Currently the three types of licenses are available: commercial, temporary, and accessory. Commercial and temporary licenses allow owners and managers to offer entire houses and apartments as STRs. Temporary licenses are only allowed in residential, commercial and mixed-use districts and for a maximum of 90 days per year. Commercial licenses are allowed in most commercial and mixed-use districts for STRs year round. Accessory licenses can only be issued to a homeowner with a homestead exemption and allows for a portion of a home or half of a double to be rented if the owner lives on site.
The legislation addresses expanding the study of STR regulations to provide additional guidance to the City Planning Commission and creating an Interim Zoning District which will prohibit the issuance of temporary and commercial STR licenses and the renewal of temporary STR licenses.
Read the entire press release below.
For immediate release. May 21, 2018
District “C” Councilmember Kristin Gisleson Palmer to Address City-Wide Short-Term Rental Issues
NEW ORLEANS – Today, District “C” Councilmember Kristin Gisleson Palmer announced she will push for a temporary prohibition on new commercial short-term rental (STR) licenses and new and renewal temporary STR licenses. Councilmember Palmer has submitted two motions for the regularly scheduled Council meeting this Thursday, May 24th, to halt permits and licenses relative to temporary and commercial STRs, as defined by the Comprehensive Zoning Ordinance, in certain areas of the city.
The legislation, comprised of two motions, will address several concerns associated with STRs including:
- Expanding the study of STR regulations to provide additional guidance for the City Planning Commission for the issuance of future STR licenses
- Creating an Interim Zoning District in the Historic Core, Historic Urban and CBD zoning districts, which will prohibit the issuance of temporary and commercial STR licenses and the renewal of temporary STR licenses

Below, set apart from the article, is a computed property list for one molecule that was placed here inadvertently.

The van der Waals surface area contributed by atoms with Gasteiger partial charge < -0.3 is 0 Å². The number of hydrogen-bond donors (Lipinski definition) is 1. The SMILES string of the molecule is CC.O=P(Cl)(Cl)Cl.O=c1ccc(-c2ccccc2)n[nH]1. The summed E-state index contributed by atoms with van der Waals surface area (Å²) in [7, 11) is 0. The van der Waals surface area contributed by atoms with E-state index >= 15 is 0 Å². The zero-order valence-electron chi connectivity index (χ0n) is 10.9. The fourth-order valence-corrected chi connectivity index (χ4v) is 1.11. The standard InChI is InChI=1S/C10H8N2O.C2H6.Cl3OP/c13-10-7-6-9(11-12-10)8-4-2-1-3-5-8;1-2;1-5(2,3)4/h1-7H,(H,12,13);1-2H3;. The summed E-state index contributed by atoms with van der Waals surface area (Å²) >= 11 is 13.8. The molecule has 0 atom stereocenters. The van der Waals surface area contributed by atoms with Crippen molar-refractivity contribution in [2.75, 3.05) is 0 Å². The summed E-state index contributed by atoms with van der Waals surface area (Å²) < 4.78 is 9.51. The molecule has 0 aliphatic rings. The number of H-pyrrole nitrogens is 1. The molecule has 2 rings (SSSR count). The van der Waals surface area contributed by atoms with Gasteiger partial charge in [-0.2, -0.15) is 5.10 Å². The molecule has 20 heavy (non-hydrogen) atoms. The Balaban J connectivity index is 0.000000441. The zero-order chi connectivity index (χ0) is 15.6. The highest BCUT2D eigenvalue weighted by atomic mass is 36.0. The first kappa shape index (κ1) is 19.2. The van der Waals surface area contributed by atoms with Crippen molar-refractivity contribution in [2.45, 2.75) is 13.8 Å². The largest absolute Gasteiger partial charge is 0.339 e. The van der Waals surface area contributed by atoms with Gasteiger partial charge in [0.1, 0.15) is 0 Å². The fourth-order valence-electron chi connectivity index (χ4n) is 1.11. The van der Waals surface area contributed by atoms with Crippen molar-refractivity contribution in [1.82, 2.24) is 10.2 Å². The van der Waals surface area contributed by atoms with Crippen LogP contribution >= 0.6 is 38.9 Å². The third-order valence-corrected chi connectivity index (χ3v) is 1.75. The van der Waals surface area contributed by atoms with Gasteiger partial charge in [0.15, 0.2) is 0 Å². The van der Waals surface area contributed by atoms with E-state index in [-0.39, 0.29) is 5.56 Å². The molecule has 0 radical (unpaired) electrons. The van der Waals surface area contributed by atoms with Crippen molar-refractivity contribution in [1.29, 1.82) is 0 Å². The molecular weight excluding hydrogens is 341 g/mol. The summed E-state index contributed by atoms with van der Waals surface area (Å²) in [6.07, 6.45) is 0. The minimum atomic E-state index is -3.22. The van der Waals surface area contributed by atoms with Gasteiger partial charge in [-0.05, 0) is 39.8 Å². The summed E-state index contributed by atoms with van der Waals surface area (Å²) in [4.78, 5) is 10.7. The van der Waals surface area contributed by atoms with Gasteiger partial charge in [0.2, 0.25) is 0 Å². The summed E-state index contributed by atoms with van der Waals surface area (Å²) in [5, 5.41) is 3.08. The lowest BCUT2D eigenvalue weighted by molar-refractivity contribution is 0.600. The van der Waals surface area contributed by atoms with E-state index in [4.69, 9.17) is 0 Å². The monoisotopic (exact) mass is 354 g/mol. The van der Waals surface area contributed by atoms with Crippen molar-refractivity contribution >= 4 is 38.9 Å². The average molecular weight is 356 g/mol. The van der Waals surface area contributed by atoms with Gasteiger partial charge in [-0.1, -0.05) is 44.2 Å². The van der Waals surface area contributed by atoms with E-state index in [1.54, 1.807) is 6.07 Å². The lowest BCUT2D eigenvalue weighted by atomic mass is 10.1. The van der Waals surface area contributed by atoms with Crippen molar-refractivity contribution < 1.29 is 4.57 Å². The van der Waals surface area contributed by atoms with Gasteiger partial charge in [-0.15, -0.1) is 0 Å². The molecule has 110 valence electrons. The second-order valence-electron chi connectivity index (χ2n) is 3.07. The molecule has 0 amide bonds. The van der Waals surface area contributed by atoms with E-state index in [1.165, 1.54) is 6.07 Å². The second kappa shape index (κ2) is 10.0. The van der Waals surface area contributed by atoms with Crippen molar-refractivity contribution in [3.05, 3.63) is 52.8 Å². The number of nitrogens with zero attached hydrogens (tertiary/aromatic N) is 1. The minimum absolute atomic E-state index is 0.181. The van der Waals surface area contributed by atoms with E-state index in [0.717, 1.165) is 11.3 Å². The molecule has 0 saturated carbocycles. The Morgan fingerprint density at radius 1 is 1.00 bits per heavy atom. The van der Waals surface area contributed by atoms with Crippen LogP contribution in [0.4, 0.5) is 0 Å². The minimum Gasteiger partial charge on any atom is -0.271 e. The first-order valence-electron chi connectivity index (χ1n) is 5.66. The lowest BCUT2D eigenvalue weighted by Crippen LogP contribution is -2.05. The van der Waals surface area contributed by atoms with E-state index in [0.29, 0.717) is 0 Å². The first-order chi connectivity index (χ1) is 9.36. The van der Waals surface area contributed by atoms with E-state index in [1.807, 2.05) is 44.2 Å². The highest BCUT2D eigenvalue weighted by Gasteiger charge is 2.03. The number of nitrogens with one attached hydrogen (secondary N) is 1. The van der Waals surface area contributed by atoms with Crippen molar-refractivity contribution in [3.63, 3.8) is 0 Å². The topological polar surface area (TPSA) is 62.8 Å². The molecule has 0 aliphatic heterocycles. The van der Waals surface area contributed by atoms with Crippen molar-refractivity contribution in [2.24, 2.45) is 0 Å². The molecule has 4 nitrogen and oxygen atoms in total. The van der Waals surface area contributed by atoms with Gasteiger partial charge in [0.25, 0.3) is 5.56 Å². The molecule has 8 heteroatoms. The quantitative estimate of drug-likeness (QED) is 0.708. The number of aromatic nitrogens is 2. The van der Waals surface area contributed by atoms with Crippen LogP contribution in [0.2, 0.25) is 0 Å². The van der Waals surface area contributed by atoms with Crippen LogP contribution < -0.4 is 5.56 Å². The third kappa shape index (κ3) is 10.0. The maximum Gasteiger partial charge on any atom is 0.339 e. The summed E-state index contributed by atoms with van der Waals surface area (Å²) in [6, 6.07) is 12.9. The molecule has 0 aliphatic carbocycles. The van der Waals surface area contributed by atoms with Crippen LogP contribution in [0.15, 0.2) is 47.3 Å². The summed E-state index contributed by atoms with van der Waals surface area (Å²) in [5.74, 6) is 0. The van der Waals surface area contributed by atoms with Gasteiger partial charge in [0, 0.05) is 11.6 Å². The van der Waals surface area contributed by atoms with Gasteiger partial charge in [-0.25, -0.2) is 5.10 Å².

“The approval of short-term rental regulations more than a year ago was a first step, rather than the final word,” said Councilmember Palmer. “This legislative package is intended to afford the Council and the City Planning Commission the opportunity to revise existing short-term rental regulations in a way that limits disruption to neighborhoods and communities. Communities in my District, particularly the Bywater, Marigny, Treme, St. Roch and Old Algiers are being inundated with short-term rentals. Not only does this negatively impact the quality of life for residents in those areas, it erodes the unique fabric of these historic neighborhoods.”
District “A” Councilmember Joseph Giarrusso, III, is supporting the efforts as a co-sponsor of the two proposals.
“Clearly we need to take a step back and look at how the short-term rental regulations have affected our neighborhoods,” said Councilmember Giarrusso. “Having been on the books for over a year now, we have data and experience available to evaluate the policy, see what changes should be made, and study how enforcement can be improved. Councilmember Giselson Palmer and her staff deserve credit for spearheading this effort.”
The previous Council approved the STR program in October 2016. Those laws went into effect April 2017, and since then more than 10,270 applications have been submitted, resulting in the issuance of 5,608 licenses.
“As a Councilmember elected to represent the best interests of my constituents and the citizens of New Orleans, I cannot support a practice that is driving up housing prices, increasing tax assessments, hurting the industries that form the backbone of our economy, commercializing our residential neighborhoods, and eroding the authenticity of New Orleans,” said Councilmember Brossett. “This is why I voted against legalizing short-term rentals in 2016, and why I support implementing a prohibition today until a better policy can be developed.”
District “B” Councilmember Jay H. Banks said many historical neighborhoods are overwhelmed by STRs especially in Central City, which he represents.
“This technology isn’t going away,” said Councilmember Jay H. Banks. “We do however have to ensure any negative impacts on this community are kept at a minimum and that the City derives as much positive benefit as possible.”
The legislation in question will have no impact on STR operators with a homestead exemption. Councilmember Palmer explained saying, “There is consensus in the short-term rental debate that homestead exempt properties should be allowed to continue operating. With my housing background, I have assisted plenty of first-time homebuyers and existing homeowners, and recognize how important it is that we provide a means for people to earn meaningful supplemental income to help make ends meet. However, we must draw the line on the outside interests who are gutting our historic neighborhoods and driving long-term residents out. We cannot preserve the character and culture of New Orleans if we displace the people who bring that character and culture to life.”